For more than half a century, American Indian tribes and their advocates tried in vain to persuade professional sports teams to drop names offensive to Native peoples.
But the movement finally gained traction in recent years. Washington’s pro football team dropped its Redskins moniker in 2020 after decades of protest, and last month announced it had adopted the name Commanders. In July, the Cleveland Indians, which dropped the club’s Chief Wahoo mascot in 2019, announced it was changing its name to the Guardians. The Major League Baseball club had been the Indians for more than a century, since 1915.
And then there are the holdouts: the Atlanta Braves baseball team, the National Football League’s Kansas City Chiefs, and the National Hockey League’s Chicago Blackhawks have no immediate plans to change their names, and Braves fans still proudly simulate the arm-swaying “tomahawk chop” and American Indian chant at home games.
Indian mascoting opponents, however, continue to wage their public relations campaign to change that.
The San Manuel Band of Mission Indians in San Bernardino and the Yocha Dehe Wintun Nation near Sacramento have joined forces with the film-making nonprofit The Ciesla Foundation to produce the documentary “Imagining the Indian: The Fight Against Native American Mascoting,” which premiers April 3 at the Pechanga Resort Casino in Temecula.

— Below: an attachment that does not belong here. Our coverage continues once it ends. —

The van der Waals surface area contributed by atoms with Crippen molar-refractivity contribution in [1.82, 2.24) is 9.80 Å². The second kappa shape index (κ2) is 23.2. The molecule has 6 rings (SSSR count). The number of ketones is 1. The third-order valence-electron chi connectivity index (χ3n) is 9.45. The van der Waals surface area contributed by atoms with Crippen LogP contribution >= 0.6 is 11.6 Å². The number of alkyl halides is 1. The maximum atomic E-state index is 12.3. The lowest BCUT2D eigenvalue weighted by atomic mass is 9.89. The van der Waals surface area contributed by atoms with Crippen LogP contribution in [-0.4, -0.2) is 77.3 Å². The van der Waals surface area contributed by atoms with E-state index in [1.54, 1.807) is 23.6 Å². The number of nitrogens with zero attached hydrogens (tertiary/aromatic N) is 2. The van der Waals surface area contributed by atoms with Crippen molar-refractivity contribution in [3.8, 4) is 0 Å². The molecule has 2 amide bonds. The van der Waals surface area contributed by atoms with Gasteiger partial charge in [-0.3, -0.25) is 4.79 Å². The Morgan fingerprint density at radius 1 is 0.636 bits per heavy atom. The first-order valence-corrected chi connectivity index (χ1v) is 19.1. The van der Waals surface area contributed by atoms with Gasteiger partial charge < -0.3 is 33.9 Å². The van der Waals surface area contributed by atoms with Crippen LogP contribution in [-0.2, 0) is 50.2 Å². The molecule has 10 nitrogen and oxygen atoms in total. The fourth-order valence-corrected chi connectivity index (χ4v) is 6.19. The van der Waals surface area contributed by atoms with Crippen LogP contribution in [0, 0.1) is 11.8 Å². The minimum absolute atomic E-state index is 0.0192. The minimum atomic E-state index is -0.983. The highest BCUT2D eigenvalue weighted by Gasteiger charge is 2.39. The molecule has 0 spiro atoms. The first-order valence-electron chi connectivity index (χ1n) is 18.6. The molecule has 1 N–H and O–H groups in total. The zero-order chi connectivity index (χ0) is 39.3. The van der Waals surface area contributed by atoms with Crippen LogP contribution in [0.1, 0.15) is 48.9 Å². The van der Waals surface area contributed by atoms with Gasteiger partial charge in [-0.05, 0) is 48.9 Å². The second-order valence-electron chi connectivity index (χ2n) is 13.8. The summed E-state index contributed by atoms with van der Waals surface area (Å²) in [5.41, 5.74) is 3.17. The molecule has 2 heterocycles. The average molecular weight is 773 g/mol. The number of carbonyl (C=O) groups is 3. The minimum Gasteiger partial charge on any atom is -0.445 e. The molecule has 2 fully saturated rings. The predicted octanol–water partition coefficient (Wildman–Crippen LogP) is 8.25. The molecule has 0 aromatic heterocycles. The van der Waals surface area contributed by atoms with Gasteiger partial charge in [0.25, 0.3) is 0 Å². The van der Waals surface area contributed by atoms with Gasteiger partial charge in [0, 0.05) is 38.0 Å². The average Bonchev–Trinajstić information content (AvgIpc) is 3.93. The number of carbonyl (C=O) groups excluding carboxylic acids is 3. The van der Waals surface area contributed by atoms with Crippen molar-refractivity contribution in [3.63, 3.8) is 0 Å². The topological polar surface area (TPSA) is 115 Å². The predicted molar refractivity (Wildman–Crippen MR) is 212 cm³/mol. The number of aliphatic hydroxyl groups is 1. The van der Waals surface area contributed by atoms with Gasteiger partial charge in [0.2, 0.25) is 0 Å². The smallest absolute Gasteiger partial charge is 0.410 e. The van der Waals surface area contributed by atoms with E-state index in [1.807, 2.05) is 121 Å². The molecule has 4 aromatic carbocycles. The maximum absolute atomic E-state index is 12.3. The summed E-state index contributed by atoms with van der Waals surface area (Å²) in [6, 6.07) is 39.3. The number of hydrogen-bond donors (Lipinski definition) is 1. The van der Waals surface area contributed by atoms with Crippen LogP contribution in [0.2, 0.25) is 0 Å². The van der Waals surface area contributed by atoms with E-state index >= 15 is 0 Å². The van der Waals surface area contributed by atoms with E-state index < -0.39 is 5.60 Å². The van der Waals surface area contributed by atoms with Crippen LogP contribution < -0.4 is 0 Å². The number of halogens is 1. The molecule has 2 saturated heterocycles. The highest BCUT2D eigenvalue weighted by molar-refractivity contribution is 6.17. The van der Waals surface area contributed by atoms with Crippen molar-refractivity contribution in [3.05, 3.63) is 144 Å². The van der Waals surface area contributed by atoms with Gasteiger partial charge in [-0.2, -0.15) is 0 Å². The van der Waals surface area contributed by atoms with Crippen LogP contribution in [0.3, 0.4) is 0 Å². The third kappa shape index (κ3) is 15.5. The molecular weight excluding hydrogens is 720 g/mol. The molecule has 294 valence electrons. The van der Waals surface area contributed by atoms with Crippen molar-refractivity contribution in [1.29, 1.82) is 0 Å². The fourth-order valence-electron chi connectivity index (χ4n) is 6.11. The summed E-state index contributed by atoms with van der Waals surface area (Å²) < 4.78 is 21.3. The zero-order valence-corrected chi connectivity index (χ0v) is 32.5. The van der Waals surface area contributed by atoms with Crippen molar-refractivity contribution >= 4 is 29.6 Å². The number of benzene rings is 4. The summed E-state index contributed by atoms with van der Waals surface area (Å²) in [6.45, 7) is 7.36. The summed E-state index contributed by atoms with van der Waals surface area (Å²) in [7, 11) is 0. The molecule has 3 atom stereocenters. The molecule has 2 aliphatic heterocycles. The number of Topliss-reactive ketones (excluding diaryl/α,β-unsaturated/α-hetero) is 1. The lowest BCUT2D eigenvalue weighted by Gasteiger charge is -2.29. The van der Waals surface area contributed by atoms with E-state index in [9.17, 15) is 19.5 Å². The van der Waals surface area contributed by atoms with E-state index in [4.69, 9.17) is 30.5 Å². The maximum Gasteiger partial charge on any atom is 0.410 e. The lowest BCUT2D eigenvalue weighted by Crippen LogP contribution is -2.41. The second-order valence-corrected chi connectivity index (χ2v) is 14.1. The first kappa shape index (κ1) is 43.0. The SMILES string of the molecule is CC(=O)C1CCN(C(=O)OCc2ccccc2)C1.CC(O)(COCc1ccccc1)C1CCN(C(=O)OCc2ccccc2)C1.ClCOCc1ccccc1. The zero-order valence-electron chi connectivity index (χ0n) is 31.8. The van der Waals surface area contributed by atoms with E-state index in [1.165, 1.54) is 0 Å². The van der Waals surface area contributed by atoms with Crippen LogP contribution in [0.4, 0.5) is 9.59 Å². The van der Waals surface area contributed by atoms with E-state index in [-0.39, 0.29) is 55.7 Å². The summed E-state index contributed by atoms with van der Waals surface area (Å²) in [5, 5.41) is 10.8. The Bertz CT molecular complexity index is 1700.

San Manuel, the executive producer, provided a $1 million grant for the documentary.
“What we hope to do with the film is educate,” said Ben West, a Cheyenne Indian who co-directed the film. He said American Indian mascoting has deep, adverse psychological impacts on Native peoples, especially children, and studies support that view.
“Native youth have high levels of depression and suicidal ideology, and there is a direct line that can be drawn between the impact mascoting has and some of the struggles Native communities have,” West said.
“Imagining the Indian” does a deep dive into the genesis of the exploitation of American Indian culture in competitive sports, and how Indian mascoting has not only been detrimental to Native peoples, but to marginalized groups everywhere.
“This issue is not limited to Native American people. This affects how people view others — people of color, in general,” said Aviva Kempner, a Washington, D.C.-based filmmaker and co-director of the film.
New traction after Floyd killing
She said at the height of the Black Lives Matter movement, after the killing of George Floyd, there was a heightened sensitivity and awareness about the racism rooted in American Indian mascots.
“The owner of the Washington Football Team was finally pressured by his sponsors to change their racist name,” Kempner said in an email. She said there are still three professional sports teams and hundreds of college and high school teams that need to abandon their monikers and mascots.
Stephanie A. Fryberg, a psychology professor at the University of Michigan and a member of the Tulalip Tribes who is featured in the documentary, led a study published in 2020 that revealed that younger and more liberal individuals — people who did not identify as cisgender men — were more opposed to the use of American Indian mascots in general and more harmed by them.
“Far from trivial, mascots are one of the many ways in which society dehumanizes Native people and silences Native voices,” Fryberg’s study states. “These representations not only shape how non-Natives see Native people, but also how Native people understand themselves and what is possible for their communities.”